It is desirable to provide a system that takes advantage of the reductions in data size afforded by delta compression encoding without the disadvantages of the detriments discussed above.

SUMMARY

This Summary is provided to introduce a selection of concepts in a simplified form that are further described below in the Detailed Description. This Summary is not intended to identify key features or essential features of the claimed subject matter, nor is it intended to be used to limit the scope of the claimed subject matter.

The system described herein encode a new version of a data module by initializing a target pointer to point to a beginning location of the new version of the data module, initializing at least one other pointer to point to a location within an initial version of the data module, and constructing a delta data module having data for providing the new version of the data module using the initial version of the data module. Data in the delta data module may indicate an encoding for copying data at an offset from the target pointer or an encoding for copying data at an offset from one of the other pointers. The initial version of the data module may be preprocessed to minimize differences between the initial version of the data module and the new version of the data module. There may be only one other pointer that is initialized to point to a beginning location of the new version of the data module. There may also be a table that indicates a mapping between the target pointer and the one other pointer.

The system described herein also decodes a delta data module to provide a new version of a data module based on an initial version of the data module by initializing a target pointer to point to a beginning location of the new version of the data module, decoding literal data from the delta data module when an encoding therein indicates the presence of literal data, copying, to the new version of the data module, data relative to the target pointer when an encoding in the delta data module indicates a matching pattern relative to the target pointer, and copying, to the new version of the data module, data relative to at least one other pointer when an encoding in the delta data module indicates a matching pattern relative to the at least one other pointer. Prior to decoding data, it is possible to preprocess the initial version of the data module according to preprocessing instructions which may be provided as part of the delta data module. A location for the at least one other pointer may be provided by a mapping from the target pointer to the at least one other pointer.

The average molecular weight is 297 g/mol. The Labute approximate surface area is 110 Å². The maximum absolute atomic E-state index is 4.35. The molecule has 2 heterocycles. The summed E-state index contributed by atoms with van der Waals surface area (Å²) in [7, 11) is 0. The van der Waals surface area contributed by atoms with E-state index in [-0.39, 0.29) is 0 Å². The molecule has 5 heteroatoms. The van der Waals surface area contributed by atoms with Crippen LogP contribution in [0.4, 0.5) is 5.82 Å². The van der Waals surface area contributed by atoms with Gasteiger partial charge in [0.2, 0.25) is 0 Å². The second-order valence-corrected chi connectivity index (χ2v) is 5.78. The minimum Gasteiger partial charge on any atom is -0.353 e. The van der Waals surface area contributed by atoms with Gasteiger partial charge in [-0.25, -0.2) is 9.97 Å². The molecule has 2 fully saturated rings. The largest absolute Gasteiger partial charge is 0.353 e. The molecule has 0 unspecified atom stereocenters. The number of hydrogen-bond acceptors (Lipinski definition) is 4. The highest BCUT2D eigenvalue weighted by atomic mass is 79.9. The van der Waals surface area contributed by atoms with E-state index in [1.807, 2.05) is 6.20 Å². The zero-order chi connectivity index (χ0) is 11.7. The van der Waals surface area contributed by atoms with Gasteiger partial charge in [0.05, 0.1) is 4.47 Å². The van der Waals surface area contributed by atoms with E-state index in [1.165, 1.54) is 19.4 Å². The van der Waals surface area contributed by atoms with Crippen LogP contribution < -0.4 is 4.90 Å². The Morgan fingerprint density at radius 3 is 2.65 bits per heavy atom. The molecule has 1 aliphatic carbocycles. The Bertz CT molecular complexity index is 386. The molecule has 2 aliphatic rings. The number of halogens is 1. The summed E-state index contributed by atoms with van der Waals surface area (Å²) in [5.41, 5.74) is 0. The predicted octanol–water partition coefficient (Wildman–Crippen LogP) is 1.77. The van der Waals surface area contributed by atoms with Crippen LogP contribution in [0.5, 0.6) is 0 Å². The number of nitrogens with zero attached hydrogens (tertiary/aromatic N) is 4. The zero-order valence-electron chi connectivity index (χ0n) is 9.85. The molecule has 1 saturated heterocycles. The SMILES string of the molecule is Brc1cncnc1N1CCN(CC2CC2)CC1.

The system described herein communicates a new version of a data module by constructing a delta data module by initializing a target pointer to point to a beginning location of the new version of the data module, initializing at least one other pointer to point to a location within an initial version of the data module, and providing data indicative of the new version of the data module. Data in the delta data module may indicate an encoding for copying data at an offset from one of the pointers. The system transmits the delta data module using, for example, the Internet.

DESCRIPTION OF THE DRAWING SECTION

FIG. 1A is diagram illustrating a source and a destination coupled by a communication link each having an initial version of a data module according to the system described herein.

FIG. 1B is diagram illustrating a source and a destination coupled by a communication link where the source has a new version of a data module and the destination still has an initial version of the data module according to the system described herein.

FIG. 1C is a diagram illustrating a delta compression routine that uses a new version of a data module and an initial version of the data module to produce a delta data module according to the system described herein.

FIG. 1D is a diagram illustrating transferring a delta data module from a source to a destination coupled by a communication link according to the system described herein.

FIG. 1E is a diagram illustrating a delta decompression routine that uses an initial version of a data module and a delta data module to produce a new version of a data module according to the system described herein.

FIG. 1F is diagram illustrating a source and a destination coupled by a communication link each having a new version of a data module according to the system described herein.

FIG. 2 is diagram illustrating a data buffer used by a compression routine and a decompression routine according to the system described herein.

FIG. 3 is a table illustrating a mapping between a target pointer and a source pointer according to the system described herein.

FIG. 4 is a flow chart illustrating steps performed in connection with a delta compression routine constructing a delta data module using an initial version and a new version of a data module according to the system described herein.

FIG. 5 is a flow chart illustrating steps performed in connection with a delta decompression routine constructing a new version of a data module using a delta data module and an initial version of the data module according to the system described herein.

FIG. 6 is a flow chart illustrating steps performed in connection with preprocessing an initial version of a data module according to the system described herein.

DETAILED DESCRIPTION